Game changer. Those two words sum up the impact Bandon Dunes created since the first course opened on May 19th 1999. Amazingly, when the idea of having a no name architect - at the time - design a golf course located in a very remote coastal location of southwest Oregon, the number of incredulous stares was only exceeded by the number of people who found the entire proposition laughable. Fast forward nearly 20 years later - no one is laughing any longer.
Bandon's success starts with its visionary owner - Mike Keiser.
During the rapid build out of courses throughout America in the 1990's the vast number of course designs was geared towards providing overly watered and generally cookie-cutter designs. Such courses were devoid of stimulation - a paint-by-the-numbers formulaic approach took hold. Think of fast food and you have a comparability with such vapid creations.
Keiser eschewed this and went completely in another direction - a return to architecture favouring classical enduring themes. Wide fairways allowing for preferred angled approaches into greens with complex movements. The mandate? Nothing less than thorough execution. The philosophy was to move completely away from torture chamber courses that simply frustrated players and inevitably brought the pace of the game to a near standstill. Keiser also saw the need to get walking back into the game. Come to Bandon and you won't see power carts flooding the landscape - save for those with a legitimate medical reason. Keiser also engaged the services of the local population - many of them serving as caddies and other resort positions. While much of America embraces the role of power carts, it is at Bandon Dunes where the game is played by golfers on foot. During the season the total number of available caddies can exceed 350.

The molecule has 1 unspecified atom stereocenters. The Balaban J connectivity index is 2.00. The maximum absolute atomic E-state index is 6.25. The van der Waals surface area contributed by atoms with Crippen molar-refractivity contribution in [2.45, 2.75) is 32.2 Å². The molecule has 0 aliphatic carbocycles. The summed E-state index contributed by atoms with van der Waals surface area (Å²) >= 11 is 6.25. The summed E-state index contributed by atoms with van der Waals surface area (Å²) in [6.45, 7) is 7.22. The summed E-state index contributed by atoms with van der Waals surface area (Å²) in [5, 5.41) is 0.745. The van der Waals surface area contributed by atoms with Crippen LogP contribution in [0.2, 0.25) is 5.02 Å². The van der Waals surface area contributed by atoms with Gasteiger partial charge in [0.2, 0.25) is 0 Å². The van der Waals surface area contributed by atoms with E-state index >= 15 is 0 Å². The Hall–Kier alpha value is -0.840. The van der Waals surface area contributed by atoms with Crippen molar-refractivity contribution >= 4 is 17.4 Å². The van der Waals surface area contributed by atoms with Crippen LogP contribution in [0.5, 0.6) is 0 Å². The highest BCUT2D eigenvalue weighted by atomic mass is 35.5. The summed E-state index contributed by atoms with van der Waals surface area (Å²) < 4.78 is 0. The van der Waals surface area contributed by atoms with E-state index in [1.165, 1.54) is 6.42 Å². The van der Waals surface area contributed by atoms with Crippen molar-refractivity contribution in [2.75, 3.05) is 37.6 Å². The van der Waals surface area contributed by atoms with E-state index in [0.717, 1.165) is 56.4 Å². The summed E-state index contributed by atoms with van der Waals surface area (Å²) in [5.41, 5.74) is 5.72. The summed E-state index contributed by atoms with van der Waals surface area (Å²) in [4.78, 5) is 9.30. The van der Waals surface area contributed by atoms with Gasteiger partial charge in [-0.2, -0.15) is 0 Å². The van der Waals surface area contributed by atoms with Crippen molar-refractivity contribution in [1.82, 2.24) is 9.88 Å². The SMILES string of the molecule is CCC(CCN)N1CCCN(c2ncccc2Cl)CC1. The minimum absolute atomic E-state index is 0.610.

Bandon changed the conversation of golf course design, bringing back to life classical architecture in America which came to the forefront in the 1920's and 1930's through the likes of such men as A.W. Tillinghast, George Thomas, Donald Ross, William Flynn and Alister Mackenzie, to name just a few.
While the first course Bandon Dunes received favourable attention through the talents of architect David McLay Kidd - it was the sequel two years later, Pacific Dunes, that stamped southwest Oregon as a "must visit" destination. Tom Doak's brilliant design underscored a fun dimension where the intersection of air and ground games are elements entwined together. To paraphrase a Scottish saying, "The game only really starts when the ball hits the ground." The tightly woven fescue surfaces allow for an array of shotmaking options - often it is the Texas wedge that is the preferred option, even if from 40-50 yards in front of any green.